April 11, 2018
When filing your taxes as a resident or nonresident alien of the U.S. you’ll find that there are some differences between how you are required to fulfill the rules, and how a citizen of the U.S. is. There may in fact, be some income tax exemptions for certain individuals who are not U.S. citizens, depending on their circumstances. Let’s take a closer look at the definition and tax treatment of such individuals:
Who is classed as a ‘resident alien’ and who is classed as a ‘non-resident alien’?
Those non-U.S. citizens holding green cards or who have resided in the country for a minimum of 183 days over a period of 3 years (including the current year), are classed as resident aliens. Those individuals who don’t hold green cards but who are in the country legally – such as tourists – are classed as non-resident aliens.
How is the income of non-resident aliens taxed?
Income earned or realized from a U.S. source, is taxable for non-resident aliens, but they are not legally required to pay taxes on any income that is generated from overseas. Income from investment that is not from a U.S. source is usually given a tax rate of 30%.
Instead of filing a joint return, the spouses of non-resident aliens may claim them as dependents in certain circumstances.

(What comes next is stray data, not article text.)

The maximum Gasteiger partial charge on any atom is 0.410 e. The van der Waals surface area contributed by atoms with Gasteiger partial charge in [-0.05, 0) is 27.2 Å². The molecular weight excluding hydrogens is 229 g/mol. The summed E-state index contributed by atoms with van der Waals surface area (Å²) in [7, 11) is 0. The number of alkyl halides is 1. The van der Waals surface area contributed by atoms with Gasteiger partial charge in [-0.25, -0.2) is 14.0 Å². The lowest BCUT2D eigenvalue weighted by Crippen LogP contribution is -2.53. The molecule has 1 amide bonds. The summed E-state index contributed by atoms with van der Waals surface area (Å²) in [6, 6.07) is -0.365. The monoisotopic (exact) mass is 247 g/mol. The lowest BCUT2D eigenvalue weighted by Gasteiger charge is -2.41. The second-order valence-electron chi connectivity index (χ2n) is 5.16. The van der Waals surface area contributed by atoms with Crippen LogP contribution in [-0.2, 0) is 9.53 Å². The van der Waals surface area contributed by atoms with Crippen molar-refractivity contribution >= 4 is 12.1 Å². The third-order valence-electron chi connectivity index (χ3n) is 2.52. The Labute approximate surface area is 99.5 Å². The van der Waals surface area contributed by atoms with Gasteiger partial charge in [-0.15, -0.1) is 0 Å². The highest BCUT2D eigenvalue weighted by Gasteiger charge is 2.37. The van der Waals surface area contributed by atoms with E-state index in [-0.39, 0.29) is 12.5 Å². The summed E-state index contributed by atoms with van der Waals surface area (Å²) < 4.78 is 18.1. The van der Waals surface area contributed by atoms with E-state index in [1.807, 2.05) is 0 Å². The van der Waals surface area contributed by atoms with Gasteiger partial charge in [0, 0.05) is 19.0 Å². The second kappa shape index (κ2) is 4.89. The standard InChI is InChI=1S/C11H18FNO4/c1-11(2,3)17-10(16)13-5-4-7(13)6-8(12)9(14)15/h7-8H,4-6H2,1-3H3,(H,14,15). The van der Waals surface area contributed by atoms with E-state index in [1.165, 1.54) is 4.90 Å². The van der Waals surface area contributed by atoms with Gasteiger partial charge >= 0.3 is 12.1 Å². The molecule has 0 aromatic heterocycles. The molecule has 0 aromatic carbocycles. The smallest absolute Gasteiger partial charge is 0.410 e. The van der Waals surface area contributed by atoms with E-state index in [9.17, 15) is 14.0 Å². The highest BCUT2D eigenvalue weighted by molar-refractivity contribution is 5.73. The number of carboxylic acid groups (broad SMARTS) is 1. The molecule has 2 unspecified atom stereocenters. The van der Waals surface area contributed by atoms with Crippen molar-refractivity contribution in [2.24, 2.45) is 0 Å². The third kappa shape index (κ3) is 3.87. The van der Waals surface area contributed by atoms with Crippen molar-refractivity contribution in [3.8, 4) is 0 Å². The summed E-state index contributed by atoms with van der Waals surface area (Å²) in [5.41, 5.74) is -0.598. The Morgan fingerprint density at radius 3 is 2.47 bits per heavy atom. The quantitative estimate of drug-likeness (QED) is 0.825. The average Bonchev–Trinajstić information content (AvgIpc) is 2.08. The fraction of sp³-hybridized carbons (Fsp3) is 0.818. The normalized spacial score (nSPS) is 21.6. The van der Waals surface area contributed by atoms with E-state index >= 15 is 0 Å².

It’s imperative that all non-resident aliens keep track of their earnings and can show all relevant paperwork to the IRS at any given time, making their task of verifying what should be taxed and what is exempt, a whole lot clearer.
How is the income of resident aliens taxed?
All forms of income received by the resident alien are taxable, no matter whether it is foreign or domestic, and includes payments that may have been received from a pension or foreign government. If they qualify however, some resident aliens may be able to claim the ‘foreign earned income exclusion’.
Passing the residence test for resident aliens:
All resident aliens must carry a green card or have met the requirements of the residence test to remain legally in the U.S. The alien taxpayer must live in the U.S. for at least 31 days of the year and have been in the country for at least 183 days of the past 3 years, to pass the residence test.
That said, the test will only class a day of residence within the U.S. as a full day of residence for the current year. Each day of residence will only be classed as one-third of a day of residence in the previous year, and then one sixth of a day in the year preceding that. This means that the total number of days classed as being of residence in the country during the previous 2 years must be divided by 3 or 6 to reach a total; the final total must then be equal to at least 183.
Who can you turn to for more information and guidance?
Any tax professional with adequate qualifications, knowledge and experience will be able to give you the most up to date information regarding your income tax as a resident, or non-resident alien. They will ensure that you don’t pay more than you are legally required to, and that you file in a timely manner while staying tax compliant. It’s always worth investing in the services of a tax professional when it comes to something as important as your taxes, as they’ll give you peace of mind and enable you to be free from the worry of getting into trouble with the IRS.
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